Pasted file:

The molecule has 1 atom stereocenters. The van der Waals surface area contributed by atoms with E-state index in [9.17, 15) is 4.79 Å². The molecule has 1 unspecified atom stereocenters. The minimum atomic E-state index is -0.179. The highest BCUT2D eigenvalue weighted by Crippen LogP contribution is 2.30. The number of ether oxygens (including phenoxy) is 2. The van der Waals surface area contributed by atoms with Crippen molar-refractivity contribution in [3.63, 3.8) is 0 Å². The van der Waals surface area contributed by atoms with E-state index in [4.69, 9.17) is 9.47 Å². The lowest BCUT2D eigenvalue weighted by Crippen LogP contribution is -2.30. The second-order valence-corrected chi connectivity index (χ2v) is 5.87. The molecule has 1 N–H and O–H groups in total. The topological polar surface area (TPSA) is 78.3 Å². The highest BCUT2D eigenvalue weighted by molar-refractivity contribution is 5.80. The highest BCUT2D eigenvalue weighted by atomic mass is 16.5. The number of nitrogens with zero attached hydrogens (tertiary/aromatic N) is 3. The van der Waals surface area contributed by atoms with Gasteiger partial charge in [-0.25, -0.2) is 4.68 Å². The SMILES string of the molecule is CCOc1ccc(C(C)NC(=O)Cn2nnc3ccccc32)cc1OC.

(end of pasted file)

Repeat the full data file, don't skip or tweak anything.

The molecule has 1 atom stereocenters. The van der Waals surface area contributed by atoms with E-state index in [9.17, 15) is 4.79 Å². The molecule has 1 unspecified atom stereocenters. The minimum atomic E-state index is -0.179. The highest BCUT2D eigenvalue weighted by Crippen LogP contribution is 2.30. The number of ether oxygens (including phenoxy) is 2. The van der Waals surface area contributed by atoms with Crippen molar-refractivity contribution in [3.63, 3.8) is 0 Å². The van der Waals surface area contributed by atoms with E-state index in [4.69, 9.17) is 9.47 Å². The lowest BCUT2D eigenvalue weighted by Crippen LogP contribution is -2.30. The second-order valence-corrected chi connectivity index (χ2v) is 5.87. The molecule has 1 N–H and O–H groups in total. The topological polar surface area (TPSA) is 78.3 Å². The highest BCUT2D eigenvalue weighted by molar-refractivity contribution is 5.80. The highest BCUT2D eigenvalue weighted by atomic mass is 16.5. The number of nitrogens with zero attached hydrogens (tertiary/aromatic N) is 3. The van der Waals surface area contributed by atoms with Gasteiger partial charge in [-0.25, -0.2) is 4.68 Å². The SMILES string of the molecule is CCOc1ccc(C(C)NC(=O)Cn2nnc3ccccc32)cc1OC.